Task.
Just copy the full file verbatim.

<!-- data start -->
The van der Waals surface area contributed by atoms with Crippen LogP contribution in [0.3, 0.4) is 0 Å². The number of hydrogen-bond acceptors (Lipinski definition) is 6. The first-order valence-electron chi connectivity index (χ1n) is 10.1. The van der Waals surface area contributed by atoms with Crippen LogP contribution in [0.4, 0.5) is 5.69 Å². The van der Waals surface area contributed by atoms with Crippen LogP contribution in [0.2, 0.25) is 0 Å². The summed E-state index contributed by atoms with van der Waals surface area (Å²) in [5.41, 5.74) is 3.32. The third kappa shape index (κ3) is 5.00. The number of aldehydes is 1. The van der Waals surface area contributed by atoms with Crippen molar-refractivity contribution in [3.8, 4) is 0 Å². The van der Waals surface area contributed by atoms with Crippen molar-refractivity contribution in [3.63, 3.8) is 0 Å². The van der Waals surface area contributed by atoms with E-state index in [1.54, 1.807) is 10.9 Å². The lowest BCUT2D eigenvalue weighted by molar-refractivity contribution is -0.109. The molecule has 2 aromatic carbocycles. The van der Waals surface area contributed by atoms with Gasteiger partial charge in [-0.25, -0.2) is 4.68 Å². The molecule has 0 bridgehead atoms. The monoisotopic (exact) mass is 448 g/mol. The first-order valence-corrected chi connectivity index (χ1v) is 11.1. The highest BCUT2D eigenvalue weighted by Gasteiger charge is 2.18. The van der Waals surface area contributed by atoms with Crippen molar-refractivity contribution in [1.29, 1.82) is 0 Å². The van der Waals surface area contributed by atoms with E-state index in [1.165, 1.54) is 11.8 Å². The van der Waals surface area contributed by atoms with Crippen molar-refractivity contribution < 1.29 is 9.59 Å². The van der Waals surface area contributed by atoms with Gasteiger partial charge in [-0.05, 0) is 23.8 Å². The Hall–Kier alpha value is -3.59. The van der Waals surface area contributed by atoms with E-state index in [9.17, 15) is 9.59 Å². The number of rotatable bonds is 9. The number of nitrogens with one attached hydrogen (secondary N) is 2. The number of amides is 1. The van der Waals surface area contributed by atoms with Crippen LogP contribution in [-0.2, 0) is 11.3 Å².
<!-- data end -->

The van der Waals surface area contributed by atoms with Crippen LogP contribution in [0.3, 0.4) is 0 Å². The number of hydrogen-bond acceptors (Lipinski definition) is 6. The first-order valence-electron chi connectivity index (χ1n) is 10.1. The van der Waals surface area contributed by atoms with Crippen LogP contribution in [0.4, 0.5) is 5.69 Å². The van der Waals surface area contributed by atoms with Crippen LogP contribution in [0.2, 0.25) is 0 Å². The summed E-state index contributed by atoms with van der Waals surface area (Å²) in [5.41, 5.74) is 3.32. The third kappa shape index (κ3) is 5.00. The number of aldehydes is 1. The van der Waals surface area contributed by atoms with Crippen molar-refractivity contribution in [3.8, 4) is 0 Å². The van der Waals surface area contributed by atoms with Crippen molar-refractivity contribution in [3.63, 3.8) is 0 Å². The van der Waals surface area contributed by atoms with E-state index in [1.54, 1.807) is 10.9 Å². The lowest BCUT2D eigenvalue weighted by molar-refractivity contribution is -0.109. The molecule has 2 aromatic carbocycles. The van der Waals surface area contributed by atoms with Gasteiger partial charge in [-0.25, -0.2) is 4.68 Å². The molecule has 0 bridgehead atoms. The monoisotopic (exact) mass is 448 g/mol. The first-order valence-corrected chi connectivity index (χ1v) is 11.1. The highest BCUT2D eigenvalue weighted by Gasteiger charge is 2.18. The van der Waals surface area contributed by atoms with Crippen molar-refractivity contribution in [1.29, 1.82) is 0 Å². The van der Waals surface area contributed by atoms with E-state index in [1.165, 1.54) is 11.8 Å². The van der Waals surface area contributed by atoms with Crippen molar-refractivity contribution < 1.29 is 9.59 Å². The van der Waals surface area contributed by atoms with Gasteiger partial charge in [-0.05, 0) is 23.8 Å². The Hall–Kier alpha value is -3.59. The van der Waals surface area contributed by atoms with E-state index in [9.17, 15) is 9.59 Å². The number of rotatable bonds is 9. The number of nitrogens with one attached hydrogen (secondary N) is 2. The number of amides is 1. The van der Waals surface area contributed by atoms with Crippen LogP contribution in [-0.2, 0) is 11.3 Å².